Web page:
Rather than embed a giant string of tweets just go to this one and read the story that unfolds.
Written by a comic shop clerk, it’s about how a teen girl came to the store in search of some comics to help her find her way in the world…and how she cried when the clerk helped her. It had to do with the character of Alex Danvers on Supergirl, who has been revealed to be gay and exploring a romance with long time LGBTQ character Maggie Sawyer…and in this relationship, this young woman, finding her own sexuality, found role models to show her how to be happy in her own life where it had seemed bleak before.
Thanks to the clerk, Mary, the girl walked out with copies of Batwoman, Gotham Central, Supergirl and Midnighter. Mary purchased three of them herself.
And this is why representation in comics, in television, in films, everywhere, is so important. It saves lives. It brings hope. It makes this a stronger, better world. When I write a story about a comic with a protagonist who isn’t a typical white male, there are inevitable comments about how these characters don’t resonate with “old timey wimey comics readers.” Well guess what, not everything has to be for old timers. Maybe they can be satisfied with the 75% of characters in films who are white and the 70% who are male. I don’t know the numbers for superhero comic book characters but, I’m guessing, it’s similar. Making comics where the protagonists are not all the same isn’t a fantasy … it’s just how the world works.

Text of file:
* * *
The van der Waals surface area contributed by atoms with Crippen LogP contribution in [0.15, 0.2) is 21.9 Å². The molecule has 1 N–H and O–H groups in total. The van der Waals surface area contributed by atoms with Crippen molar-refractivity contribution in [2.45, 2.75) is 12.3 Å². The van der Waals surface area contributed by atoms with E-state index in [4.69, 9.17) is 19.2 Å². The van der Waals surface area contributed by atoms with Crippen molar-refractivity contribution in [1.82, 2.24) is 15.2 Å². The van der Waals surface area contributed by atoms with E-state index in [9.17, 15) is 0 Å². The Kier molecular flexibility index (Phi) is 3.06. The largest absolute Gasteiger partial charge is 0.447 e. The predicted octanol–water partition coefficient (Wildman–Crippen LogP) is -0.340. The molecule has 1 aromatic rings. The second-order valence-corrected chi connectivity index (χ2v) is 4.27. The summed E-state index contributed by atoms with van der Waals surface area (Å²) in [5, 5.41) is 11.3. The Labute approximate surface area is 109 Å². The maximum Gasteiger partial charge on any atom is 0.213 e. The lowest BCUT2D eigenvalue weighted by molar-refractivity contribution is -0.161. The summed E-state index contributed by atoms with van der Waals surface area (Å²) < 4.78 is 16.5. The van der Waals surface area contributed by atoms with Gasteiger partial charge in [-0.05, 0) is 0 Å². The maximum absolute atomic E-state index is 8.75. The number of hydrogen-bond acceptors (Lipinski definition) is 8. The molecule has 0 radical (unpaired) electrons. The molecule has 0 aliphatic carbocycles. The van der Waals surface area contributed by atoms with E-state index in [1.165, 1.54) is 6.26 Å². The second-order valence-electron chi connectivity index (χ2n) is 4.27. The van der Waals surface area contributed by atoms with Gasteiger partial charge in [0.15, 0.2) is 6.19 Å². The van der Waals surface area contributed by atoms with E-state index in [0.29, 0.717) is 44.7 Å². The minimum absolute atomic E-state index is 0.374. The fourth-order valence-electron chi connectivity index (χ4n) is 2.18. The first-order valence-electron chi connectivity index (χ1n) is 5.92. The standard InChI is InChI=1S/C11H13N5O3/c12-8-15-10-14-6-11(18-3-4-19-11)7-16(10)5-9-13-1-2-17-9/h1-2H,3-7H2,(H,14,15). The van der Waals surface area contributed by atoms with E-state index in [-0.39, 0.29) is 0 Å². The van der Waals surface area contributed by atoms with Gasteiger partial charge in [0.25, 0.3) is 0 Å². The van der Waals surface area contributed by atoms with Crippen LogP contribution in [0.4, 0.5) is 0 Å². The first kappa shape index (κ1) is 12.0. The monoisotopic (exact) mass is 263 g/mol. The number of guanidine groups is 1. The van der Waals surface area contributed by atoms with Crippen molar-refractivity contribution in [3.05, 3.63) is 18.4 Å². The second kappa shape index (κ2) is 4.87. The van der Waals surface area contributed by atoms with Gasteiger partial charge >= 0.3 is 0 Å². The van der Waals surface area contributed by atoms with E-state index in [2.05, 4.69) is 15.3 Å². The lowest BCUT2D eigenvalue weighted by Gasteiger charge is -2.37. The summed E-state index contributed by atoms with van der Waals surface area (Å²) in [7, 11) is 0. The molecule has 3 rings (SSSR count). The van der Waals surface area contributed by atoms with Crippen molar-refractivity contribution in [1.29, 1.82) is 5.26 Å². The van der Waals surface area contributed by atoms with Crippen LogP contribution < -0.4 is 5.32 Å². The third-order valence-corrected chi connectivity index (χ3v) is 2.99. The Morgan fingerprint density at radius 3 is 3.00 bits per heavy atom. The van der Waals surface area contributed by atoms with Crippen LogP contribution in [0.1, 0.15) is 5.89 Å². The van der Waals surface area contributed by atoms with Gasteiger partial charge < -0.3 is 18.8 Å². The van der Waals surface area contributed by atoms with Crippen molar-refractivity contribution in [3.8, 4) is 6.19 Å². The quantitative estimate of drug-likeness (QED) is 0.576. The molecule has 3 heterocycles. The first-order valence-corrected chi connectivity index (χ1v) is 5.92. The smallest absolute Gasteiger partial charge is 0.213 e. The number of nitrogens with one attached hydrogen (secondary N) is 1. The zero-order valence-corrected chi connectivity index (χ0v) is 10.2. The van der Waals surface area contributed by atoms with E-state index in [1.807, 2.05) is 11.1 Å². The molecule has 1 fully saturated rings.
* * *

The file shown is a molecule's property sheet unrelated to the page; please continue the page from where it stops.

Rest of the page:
It’s a scary time for a lot of people around the world now and we still need role models. Superhero comics have always been aspirational, and they need to represent ALL people on the entire spectrum of race, creed and gender. Even if it’s a message that saves one person out there, it’s worth it.
After this tweet story got huge exposure, it was suggested that people donate to Equality Florida, an organization that’s dedicated to securing full equality for Florida’s lesbian, gay, bisexual, and transgender (LGBT) community. I’d suggest the same. Or buy a comic for someone you think might like it. Or need it.